In addition to adenosine, the deaminase can catalyze reactions with 2'-deoxyadenosine, 2'-fluoroadenosine, 2',6'-diaminopurine riboside, and 3'-deoxyadenosine and will dehalogenate several N6-haloadenosine compounds. Each substrate binds with different affinity and is converted to product at different rates resulting in different Km's and/or Vm's. In Part 2 of this experiment, the kinetic parameters of adenosine and 2'-deoxyadenosine will be compared as a measure of the influence of the sugar group of the substrate on the binding affinity and reactivity of the substrate.

An inhibitor of the adenosine deaminase reaction will be evaluated in Part 3 of this experiment. The type of inhibition, competitive, noncompetitive, or uncompetitive, will be determined and a Ki will be calculated.


Absorbance Spectra of Substrate and Product of the Reaction
Bring a copy of these absorbance scans to the Day 7 lecture.

To demonstrate how a wavelength for a particular reaction is chosen and how an extinction coefficient is calculated, ABSORBANCE SCANS of substrate (adenosine) and product (inosine) are presented. Overlays of consecutive scans of both compounds are shown. Compare the absorbance spectra of adenosine and inosine at 265 nm (where we've performed previous ADA assays) versus 235 nm (where we'll perform ADA kinetic assays). As a class, we are going to calculate the EXTINCTION COEFFICIENT at 235 nm; you will use this value in your kinetic assays to convert A/min to nmol/min.

Consider the following:

  1. Why is 265nm used in published assays of this enzyme?
  2. What is an advantage to using 235 nm for your assays today?
  3. What was compromised by changing the wavelength?

****SUPPLEMENTAL PROCEDURE INFORMATION: Determining the Molar Extinction Coefficient for the Reaction at 235 nm from the Absorbance Spectra****

These scans were generated in the following manner:
To perform the scans, you need:
5 ml of 0.1 mM adenosine in phosphate buffer
5 ml of 0.1 mM inosine in phosphate buffer
phosphate buffer
container for waste liquid and squeeze bottle with deionized water

Place cuvettes containing phosphate buffer in the rear and front compartments of the Cary 118 spectrophotometer.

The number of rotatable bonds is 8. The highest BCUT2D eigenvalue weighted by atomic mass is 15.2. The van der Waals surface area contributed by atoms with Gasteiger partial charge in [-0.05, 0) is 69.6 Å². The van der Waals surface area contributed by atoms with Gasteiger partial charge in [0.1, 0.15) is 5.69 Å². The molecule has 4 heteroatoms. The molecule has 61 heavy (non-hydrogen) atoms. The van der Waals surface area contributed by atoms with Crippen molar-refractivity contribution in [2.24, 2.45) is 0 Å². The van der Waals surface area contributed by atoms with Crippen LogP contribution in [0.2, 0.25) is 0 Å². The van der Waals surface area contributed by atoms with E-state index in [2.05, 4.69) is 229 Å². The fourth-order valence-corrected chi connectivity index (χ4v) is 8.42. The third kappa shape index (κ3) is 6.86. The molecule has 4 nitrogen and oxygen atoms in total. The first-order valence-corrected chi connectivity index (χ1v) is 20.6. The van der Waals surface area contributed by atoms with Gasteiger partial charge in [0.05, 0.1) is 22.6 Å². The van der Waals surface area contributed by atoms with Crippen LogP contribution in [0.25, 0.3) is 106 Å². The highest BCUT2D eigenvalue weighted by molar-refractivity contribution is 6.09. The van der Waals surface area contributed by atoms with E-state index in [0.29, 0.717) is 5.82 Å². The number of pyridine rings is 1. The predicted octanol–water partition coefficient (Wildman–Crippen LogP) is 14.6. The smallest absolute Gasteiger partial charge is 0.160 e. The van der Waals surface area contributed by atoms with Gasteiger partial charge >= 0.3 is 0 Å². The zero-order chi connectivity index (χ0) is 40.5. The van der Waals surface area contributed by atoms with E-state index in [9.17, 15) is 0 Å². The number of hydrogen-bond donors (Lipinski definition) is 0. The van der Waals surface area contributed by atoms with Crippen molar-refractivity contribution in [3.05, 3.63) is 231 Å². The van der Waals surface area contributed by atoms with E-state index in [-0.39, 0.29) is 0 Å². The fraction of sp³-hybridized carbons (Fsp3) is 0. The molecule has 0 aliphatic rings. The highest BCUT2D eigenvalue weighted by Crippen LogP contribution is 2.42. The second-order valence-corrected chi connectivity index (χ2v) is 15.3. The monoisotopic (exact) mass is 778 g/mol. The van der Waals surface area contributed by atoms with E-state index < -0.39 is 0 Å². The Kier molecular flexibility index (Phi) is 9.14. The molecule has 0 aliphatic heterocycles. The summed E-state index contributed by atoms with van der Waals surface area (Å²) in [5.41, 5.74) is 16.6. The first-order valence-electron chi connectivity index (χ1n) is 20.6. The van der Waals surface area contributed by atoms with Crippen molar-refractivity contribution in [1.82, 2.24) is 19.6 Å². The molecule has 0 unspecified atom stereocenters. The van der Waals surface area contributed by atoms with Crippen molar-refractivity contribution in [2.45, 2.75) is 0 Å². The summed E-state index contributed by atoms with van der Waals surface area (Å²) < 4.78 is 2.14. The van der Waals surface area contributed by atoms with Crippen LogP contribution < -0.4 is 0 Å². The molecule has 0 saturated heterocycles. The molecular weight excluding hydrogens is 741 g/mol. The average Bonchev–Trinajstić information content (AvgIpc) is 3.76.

a) Record a baseline scan from 350nm to 220nm at a rate of 1nm/sec and chart speed of 20 sec/inch.
b) Reverse the scan direction and bring the pen back to the starting point. Do not adjust any settings on the instrument at this point.
c) Replace the phosphate buffer in the cuvette nearer to the front of the instrument with a nucleoside solution and repeat the scan using a different color ink pen in the recorder.
Repeat steps b) and c) with the other nucleoside.


Procedures

Purpose: To familiarize the student with the concepts and principles of simple kinetic determinations. Specifically you will: 1) determine appropriate spectrophotometric assay parameters, 2) determine a suitable concentration of enzyme for kinetic studies, 3) determine Km's and Vm's from saturation curves , and 4) evaluate inhibition patterns and calculate Ki's from double reciprocal plots.

EACH TEAM MUST REPORT THEIR Km VALUES FOR BOTH SUBSTRATES FOR BOTH NATIVE and RECOMBINANT ADA to the Instructor or the TAs BY THE END OF LAB 7. Class data will be posted in the Resources on OwlSpace; record the class data for your section in your notebook. You will need to perform statistical analysis on this data to determine whether the cloned and native Km's for adenosine and 2'-deoxyadenosine are the same.
Decide what statistical method you're going to use to compare native and recombinant ADA; give the rationale for your choice in your notebook.
HINT: see Selected Statistical Methods for the Biosciences


Programming the Factor for Kinetic Assays

NOTE: The Factor is a number you enter for the instrument to use in converting ΔA/min to the desired units (e.g., nmol/min); the derivation of the factor must appear in your notebook.